Extending Endocrine Therapy in Women With Hormone Receptor–Positive Breast Cancer

Clinical Advances in Hematology & Oncology

January 2015, Volume 13, Issue 1


Paul E. Goss, FRCP, MB BCh, PhD, Professor, Harvard Medical School, Director, Breast Cancer Research, Massachusetts General Hospital, Boston, Massachusetts

H&O  What are the most recent recommendations on the duration of endocrine therapy for women with hormone receptor–positive breast cancer?

PG  The current recommendations from the American Society of Clinical Oncology (ASCO), which came out in May 2014, state that women who are premenopausal at diagnosis of breast cancer or are going through menopause when they are diagnosed should begin with 5 years of adjuvant tamoxifen treatment. After completing this initial 5 years of tamoxifen, women can either continue  tamoxifen for an additional 5 years of treatment, or be switched to an aromatase inhibitor (AI) for 5 years if they have gone through menopause.

Women who are postmenopausal at diagnosis can choose among 5 options: (1) tamoxifen for 10 years, (2) an AI for 5 years, (3) tamoxifen for 5 years followed by an AI for up to 5 years, or (4) tamoxifen for 2 to 3 years followed by an AI for up to 5 years.

H&O  Will these recommendations change soon? 

PG  These recommendations are likely to change for premenopausal women in response to new data from the SOFT (Suppression of Ovarian Function Trial) trial that were presented at the 2014 San Antonio Breast Cancer Symposium and simultaneously published online in the New England Journal of Medicine. In this 3-arm clinical trial, more than 3000 women who were premenopausal at breast cancer diagnosis were randomly assigned to receive 5 years of either tamoxifen alone, tamoxifen plus ovarian function suppression (OFS), or exemestane plus OFS. After a median follow-up of 67 months, those treated with exemestane plus OFS and those treated with tamoxifen plus OFS were less likely to experience disease recurrence than those who received tamoxifen alone. Women who were chemotherapy-naive did equally well whether they received tamoxifen alone, tamoxifen plus OFS, or exemestane plus OFS. These results will lead to a change in up-front therapy for young women, which going forward should include OFS coupled with an AI. That in turn will change options for extended endocrine therapy depending on whether a woman is postmenopausal or continues to be premenopausal at completion of the first 5 years of therapy.  For those who have become postmenopausal either naturally or from adjuvant chemotherapy, 2 ongoing clinical trials of extended AI therapy, MA.17R (NCT00754845) and NSABP B-42 (NCT00382070), are examining the use of extended therapy in women receiving up-front AIs as initial adjuvant therapy.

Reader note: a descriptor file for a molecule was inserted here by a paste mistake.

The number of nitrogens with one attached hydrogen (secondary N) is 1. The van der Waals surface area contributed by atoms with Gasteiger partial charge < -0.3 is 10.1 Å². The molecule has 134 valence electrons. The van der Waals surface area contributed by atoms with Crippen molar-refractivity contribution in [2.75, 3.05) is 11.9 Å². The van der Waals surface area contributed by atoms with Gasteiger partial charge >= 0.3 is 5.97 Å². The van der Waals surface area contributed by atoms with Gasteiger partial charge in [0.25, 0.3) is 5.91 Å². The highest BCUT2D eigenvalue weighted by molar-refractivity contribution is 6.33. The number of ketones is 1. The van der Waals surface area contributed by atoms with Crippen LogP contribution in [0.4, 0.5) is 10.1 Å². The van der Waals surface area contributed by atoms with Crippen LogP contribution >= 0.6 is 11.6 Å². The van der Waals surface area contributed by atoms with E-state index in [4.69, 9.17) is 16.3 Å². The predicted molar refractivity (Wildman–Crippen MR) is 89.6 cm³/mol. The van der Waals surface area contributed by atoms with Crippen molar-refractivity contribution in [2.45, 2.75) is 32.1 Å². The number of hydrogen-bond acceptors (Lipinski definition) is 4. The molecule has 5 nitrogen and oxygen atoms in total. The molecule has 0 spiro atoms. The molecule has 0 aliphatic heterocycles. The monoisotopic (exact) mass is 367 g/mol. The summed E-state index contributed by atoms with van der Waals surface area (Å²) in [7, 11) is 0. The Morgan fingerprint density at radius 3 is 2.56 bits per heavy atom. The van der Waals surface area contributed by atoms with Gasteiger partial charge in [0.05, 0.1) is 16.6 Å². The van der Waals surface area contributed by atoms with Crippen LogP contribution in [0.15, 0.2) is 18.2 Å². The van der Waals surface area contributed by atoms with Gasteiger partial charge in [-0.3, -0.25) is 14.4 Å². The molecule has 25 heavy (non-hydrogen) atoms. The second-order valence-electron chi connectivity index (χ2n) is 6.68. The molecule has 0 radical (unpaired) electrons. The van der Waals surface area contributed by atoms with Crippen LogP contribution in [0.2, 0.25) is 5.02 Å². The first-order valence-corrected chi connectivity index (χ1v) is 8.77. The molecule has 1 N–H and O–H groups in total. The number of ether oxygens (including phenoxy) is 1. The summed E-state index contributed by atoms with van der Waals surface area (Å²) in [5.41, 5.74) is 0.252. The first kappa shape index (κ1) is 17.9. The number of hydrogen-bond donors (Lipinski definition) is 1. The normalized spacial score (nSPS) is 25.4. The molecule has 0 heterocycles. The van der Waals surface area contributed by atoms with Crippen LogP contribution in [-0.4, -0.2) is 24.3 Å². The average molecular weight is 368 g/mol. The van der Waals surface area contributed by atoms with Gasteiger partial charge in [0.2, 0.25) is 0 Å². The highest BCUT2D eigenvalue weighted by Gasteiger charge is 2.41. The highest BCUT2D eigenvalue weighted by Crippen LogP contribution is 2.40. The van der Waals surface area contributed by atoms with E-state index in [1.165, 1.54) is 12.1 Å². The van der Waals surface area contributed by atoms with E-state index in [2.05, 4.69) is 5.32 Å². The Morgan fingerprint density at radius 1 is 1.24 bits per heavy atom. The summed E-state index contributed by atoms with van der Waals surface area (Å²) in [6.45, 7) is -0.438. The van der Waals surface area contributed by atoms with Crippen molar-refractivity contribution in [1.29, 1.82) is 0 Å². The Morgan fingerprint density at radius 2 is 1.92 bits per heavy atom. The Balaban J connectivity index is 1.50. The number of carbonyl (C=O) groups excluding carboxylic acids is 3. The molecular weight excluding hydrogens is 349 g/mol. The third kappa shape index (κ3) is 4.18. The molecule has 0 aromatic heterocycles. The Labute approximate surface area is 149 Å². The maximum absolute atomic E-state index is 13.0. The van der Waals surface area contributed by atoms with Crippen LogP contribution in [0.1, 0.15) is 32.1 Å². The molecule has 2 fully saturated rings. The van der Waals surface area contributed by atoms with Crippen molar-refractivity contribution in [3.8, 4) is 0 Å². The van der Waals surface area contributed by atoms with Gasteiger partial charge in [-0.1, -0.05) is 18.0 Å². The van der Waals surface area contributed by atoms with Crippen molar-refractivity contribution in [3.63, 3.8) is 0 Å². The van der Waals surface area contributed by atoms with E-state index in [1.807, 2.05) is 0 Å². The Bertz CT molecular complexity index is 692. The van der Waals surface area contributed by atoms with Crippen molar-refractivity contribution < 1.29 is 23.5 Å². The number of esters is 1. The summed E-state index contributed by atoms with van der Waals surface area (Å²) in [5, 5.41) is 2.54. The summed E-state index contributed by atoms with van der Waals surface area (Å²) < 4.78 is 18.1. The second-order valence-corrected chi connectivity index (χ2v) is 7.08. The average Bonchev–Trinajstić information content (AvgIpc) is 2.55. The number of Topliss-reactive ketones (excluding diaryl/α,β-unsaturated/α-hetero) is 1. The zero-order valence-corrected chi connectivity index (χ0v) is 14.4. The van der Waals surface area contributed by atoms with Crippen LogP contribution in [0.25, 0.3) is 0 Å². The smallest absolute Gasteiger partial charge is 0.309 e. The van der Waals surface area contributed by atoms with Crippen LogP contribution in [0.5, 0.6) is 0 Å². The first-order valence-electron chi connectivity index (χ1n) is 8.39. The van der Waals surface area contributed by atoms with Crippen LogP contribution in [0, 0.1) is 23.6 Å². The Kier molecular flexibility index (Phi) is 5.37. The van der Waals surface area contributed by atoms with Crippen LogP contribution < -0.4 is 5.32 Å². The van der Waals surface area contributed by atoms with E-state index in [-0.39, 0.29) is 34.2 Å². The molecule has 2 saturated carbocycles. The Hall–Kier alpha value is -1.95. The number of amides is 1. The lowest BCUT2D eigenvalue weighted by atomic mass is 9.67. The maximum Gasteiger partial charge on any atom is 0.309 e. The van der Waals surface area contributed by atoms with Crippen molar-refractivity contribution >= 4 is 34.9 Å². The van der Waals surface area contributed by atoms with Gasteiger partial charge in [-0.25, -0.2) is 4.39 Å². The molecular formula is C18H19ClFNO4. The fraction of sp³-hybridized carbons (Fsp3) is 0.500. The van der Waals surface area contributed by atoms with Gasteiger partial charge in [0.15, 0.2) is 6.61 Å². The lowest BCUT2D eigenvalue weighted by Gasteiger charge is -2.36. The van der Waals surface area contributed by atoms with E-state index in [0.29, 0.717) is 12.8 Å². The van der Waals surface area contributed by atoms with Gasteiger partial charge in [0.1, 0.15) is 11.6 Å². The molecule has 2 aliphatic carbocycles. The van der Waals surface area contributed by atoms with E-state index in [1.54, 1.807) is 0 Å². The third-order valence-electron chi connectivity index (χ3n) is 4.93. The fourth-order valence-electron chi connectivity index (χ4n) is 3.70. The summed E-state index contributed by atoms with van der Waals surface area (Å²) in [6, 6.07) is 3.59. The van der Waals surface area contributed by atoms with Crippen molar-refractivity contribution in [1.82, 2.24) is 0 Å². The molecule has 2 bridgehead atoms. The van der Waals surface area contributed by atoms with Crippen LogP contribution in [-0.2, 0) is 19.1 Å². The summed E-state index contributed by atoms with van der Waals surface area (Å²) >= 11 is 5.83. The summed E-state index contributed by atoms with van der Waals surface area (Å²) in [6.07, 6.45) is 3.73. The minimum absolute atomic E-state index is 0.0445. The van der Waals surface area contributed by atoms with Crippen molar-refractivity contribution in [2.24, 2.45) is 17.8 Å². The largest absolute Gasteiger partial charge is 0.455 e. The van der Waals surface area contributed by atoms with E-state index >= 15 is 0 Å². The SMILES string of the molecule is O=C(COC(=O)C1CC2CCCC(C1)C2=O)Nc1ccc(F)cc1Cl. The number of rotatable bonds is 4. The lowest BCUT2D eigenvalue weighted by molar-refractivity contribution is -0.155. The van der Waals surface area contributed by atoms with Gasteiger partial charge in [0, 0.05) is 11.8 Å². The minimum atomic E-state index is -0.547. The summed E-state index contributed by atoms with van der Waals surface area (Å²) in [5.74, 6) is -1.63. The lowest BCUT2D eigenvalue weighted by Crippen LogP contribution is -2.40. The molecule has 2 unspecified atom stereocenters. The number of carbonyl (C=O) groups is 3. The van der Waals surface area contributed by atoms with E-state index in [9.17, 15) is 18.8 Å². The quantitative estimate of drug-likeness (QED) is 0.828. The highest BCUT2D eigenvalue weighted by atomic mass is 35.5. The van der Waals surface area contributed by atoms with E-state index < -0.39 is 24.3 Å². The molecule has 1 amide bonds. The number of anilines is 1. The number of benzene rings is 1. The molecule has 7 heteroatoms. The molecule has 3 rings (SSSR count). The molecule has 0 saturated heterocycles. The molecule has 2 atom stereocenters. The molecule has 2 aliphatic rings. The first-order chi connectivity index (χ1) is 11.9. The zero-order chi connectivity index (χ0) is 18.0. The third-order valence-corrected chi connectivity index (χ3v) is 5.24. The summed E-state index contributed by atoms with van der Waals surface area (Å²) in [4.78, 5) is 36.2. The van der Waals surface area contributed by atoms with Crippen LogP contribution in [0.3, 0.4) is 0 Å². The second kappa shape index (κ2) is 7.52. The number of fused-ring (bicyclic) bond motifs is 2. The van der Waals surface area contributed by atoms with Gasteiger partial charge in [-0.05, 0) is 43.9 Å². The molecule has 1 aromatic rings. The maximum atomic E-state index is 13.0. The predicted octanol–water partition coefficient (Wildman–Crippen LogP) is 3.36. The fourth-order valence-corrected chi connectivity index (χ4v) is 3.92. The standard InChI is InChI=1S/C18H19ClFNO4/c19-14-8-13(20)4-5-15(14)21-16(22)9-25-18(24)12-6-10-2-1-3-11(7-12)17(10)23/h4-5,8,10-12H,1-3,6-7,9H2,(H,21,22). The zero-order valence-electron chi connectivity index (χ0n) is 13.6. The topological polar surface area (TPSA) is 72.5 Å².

At the same time, many women worldwide, both premenopausal and postmenopausal, will continue to receive initial tamoxifen. In the immediate future, the need for extended adjuvant therapy will continue to be decided within the boundaries of this up-front use of tamoxifen.

H&O  Do you have any other concerns about the ASCO recommendations?

PG  Regarding women who are premenopausal at diagnosis, there are long-standing data supporting the initial 5 years of tamoxifen. Beyond that, the current ­recommendation option of extending tamoxifen for an additional 5 years is based on the aTTom (Adjuvant Tamoxifen—To Offer More?) and ATLAS (Adjuvant Tamoxifen: Longer Against Shorter) studies, which focused almost exclusively on postmenopausal, not premenopausal, women. By way of illustration, none of the women in the aTTom study were reported as premenopausal and a small minority of those in the ATLAS study were—which taken together was not sufficiently representative of premenopausal women. This calls into question the ASCO recommendation that a further 5 years of extended tamoxifen should be recommended to these patients as it is not sufficiently evidence-based.

SOFT is not the only trial to have looked at the combination of OFS and endocrine therapy as up-front adjuvant therapy for premenopausal women; TEXT (Tamoxifen and Exemestane Trial) also has looked at this question. These trials support the superiority of OFS plus an AI over OFS plus tamoxifen, as well as the use of tamoxifen alone for certain patients.

H&O  What course of action will you now recommend for premenopausal women?

PG  Based on current evidence, my recommendations for up-front treatment of premenopausal women include OFS plus an AI, OFS plus tamoxifen, or tamoxifen alone, depending on the risk of disease. The need for extended therapy in higher-risk patients is unclear, as is the choice of therapy if extended therapy is desired. These questions are impossible to resolve in the absence of more clinical trial evidence. Until we have such data for those considered at the highest risk for recurrence, extending OFS plus an AI beyond the initial 5 years is likely the most reasonable choice. Further trial data will be needed to confirm this.

H&O  What do you think of the ASCO recommendations for postmenopausal women?